1848. 2-storey gabled house with adjoining single storey
service wing and stables forming U-plan courtyard to W.
Coursed pink sandstone with ashlar dressings and
chamfered arrises to window surrounds, mullions and
transoms. Rasied base course.
S (ENTRANCE) ELEVATION: 3 irregular bays. Advanced
gabled bay at centre. Roll-moulding to door surround
with hoodmould above stepped over square panel.
Tripartite in gable head with hoodmould and smaller,
blank panel above. Recessed gabled bay to left, wider,
with transomed tripartite at ground and tripartite at
1st floor; blank gable head panel as above. Outer right
bay windows as outer left, breaking eaves in dormerhead
N ELEVATION: wide gabled bay, slightly advanced to left
with full-height, 4-light canted bay swept into jerkin
gable head; recessed panels below cills and small square
in gable head. Other windows detailed as S elevation.
W ELEVATION: detailed as N elevation without the centre
E ELEVATION: M-gable to 2-storey house adjoined by varied
gabled single storey blocks to right and with taller
stable and hay loft block at right angles to left, with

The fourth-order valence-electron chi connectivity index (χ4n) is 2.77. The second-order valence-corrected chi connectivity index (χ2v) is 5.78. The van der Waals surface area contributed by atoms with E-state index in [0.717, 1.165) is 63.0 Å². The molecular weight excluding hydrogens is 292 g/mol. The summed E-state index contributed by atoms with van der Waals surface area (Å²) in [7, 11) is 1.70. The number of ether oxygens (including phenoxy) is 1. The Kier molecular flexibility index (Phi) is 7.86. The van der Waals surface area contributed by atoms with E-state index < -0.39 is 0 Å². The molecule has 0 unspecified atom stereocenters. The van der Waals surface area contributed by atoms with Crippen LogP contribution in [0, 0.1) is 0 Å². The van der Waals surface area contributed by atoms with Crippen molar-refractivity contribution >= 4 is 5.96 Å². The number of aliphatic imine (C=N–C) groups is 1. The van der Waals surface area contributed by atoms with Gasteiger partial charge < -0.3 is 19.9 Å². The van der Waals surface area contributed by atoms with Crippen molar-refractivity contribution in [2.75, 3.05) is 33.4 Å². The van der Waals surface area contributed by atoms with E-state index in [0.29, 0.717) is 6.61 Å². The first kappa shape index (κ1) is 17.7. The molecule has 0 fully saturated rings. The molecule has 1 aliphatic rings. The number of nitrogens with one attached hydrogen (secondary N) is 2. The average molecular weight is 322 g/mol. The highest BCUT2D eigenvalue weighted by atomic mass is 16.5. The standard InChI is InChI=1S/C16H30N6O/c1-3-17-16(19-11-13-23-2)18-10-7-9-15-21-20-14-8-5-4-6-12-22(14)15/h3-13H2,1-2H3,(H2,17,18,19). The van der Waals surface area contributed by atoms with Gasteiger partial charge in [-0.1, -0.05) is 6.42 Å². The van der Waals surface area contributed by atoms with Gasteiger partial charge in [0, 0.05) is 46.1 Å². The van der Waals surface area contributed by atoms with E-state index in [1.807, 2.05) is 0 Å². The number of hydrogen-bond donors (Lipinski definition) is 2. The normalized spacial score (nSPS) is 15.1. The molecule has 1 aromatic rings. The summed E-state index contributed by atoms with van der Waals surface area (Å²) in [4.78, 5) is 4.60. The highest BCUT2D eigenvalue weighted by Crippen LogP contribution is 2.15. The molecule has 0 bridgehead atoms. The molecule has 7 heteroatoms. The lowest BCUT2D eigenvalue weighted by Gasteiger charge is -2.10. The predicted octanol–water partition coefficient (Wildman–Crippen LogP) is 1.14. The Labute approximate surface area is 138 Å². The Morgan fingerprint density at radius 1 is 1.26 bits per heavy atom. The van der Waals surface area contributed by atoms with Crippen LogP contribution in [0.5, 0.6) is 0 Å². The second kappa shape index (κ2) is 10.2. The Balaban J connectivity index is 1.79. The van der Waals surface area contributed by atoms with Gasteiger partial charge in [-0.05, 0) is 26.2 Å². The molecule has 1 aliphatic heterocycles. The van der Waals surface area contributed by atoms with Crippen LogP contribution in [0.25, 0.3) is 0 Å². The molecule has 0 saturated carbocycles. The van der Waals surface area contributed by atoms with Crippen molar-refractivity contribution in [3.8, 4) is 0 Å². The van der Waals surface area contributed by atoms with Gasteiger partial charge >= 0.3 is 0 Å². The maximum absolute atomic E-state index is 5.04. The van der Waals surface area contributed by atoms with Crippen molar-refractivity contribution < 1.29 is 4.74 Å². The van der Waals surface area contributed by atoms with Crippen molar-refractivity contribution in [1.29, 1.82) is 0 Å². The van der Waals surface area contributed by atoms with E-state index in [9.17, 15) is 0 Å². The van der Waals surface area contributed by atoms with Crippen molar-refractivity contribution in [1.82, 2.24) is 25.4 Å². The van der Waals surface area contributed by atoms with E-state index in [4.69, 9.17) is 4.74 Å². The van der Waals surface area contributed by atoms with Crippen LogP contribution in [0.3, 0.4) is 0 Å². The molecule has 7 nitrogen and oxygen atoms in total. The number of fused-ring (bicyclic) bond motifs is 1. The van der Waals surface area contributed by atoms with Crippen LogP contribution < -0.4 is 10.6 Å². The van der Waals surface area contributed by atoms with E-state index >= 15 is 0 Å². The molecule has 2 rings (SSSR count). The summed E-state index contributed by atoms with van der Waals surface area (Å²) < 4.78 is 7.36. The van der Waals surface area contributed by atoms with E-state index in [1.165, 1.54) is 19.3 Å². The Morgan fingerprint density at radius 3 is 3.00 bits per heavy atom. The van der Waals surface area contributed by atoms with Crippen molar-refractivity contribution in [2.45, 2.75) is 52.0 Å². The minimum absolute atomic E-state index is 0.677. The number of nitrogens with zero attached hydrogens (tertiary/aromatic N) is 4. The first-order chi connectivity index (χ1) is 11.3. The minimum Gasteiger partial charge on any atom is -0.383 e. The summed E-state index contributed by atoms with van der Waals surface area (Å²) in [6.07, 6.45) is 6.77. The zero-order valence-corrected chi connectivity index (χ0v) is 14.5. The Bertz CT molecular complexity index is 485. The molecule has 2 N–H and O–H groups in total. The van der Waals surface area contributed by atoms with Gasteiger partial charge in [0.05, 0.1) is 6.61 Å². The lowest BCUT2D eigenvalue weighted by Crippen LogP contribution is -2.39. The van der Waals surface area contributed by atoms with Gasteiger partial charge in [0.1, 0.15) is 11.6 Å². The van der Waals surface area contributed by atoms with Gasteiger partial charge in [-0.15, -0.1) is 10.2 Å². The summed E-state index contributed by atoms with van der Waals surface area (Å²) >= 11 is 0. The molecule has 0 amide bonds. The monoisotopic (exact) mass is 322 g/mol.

segmentally arched carriage door and gabled hay loft
dormer. Partly paved court stack with set offs to S
gable of main E service cottage. Similar stack to left
of 2-storey M-gable. Horizontal-pane glazing pattern
to sash and case windows. Decorative barge boarding with
pendants to gables of main house and timber eaves
brackets. Grey slates. Some decorative gutter heads
retained. Polygonal ashlar stacks with moulded copings
and bases, set on pedestals in pairs and triplets.
WALLED GARDEN: to S of house. High squared rubble walls
enclosing rectangular garden.
GARDENER'S COTTAGE: to NW of house. 3-bay single storey
gabled cottage in same materials as house, with
chamfered arrises. Entrance to S with windows flanking.
Blank gables to E and W. Small-pane glazing to sash and
case windows. Timber eaves brackets; grey slates.
Currently serving as garden shed (1987).
GATEPIERS: 3 sets. 2 pairs of squat, squared rubble
piers with pyramid coping, one set by road to NE and
other by house to E. Former main driveway (currently
blocked) with taller square ashlar piers, pyramid coped
and adjoined by rubble coped rubble quadrants.
Statement of Special Interest
the house was commissioned by Mrs Hamilton Nisbet
Ferguson (styled 'of Ninewar' in NSA II 1835) and the
architect was quite possibly David Bryce whose buildings
on the Castlemilk Estate, bear Lockerbie, are very
similar. Thomas Hannan was the mason, John Swinton, the
wright. The barge boarding and jerkin head became
widespread, for example, at St Ann's, York Road, North
Berwick and at Belford Road, Edinburgh. Loudon's
COTTAGE, VILLA AND FARM ARCHITECTURE (1835) illustrates
design in same style, figures 850, 2110. The site of the
house was referred to as Ninvar on Adair's 1736 map and
as Nineware on Thomson's of 1822. The name surely
derived from the biblical Ninevah.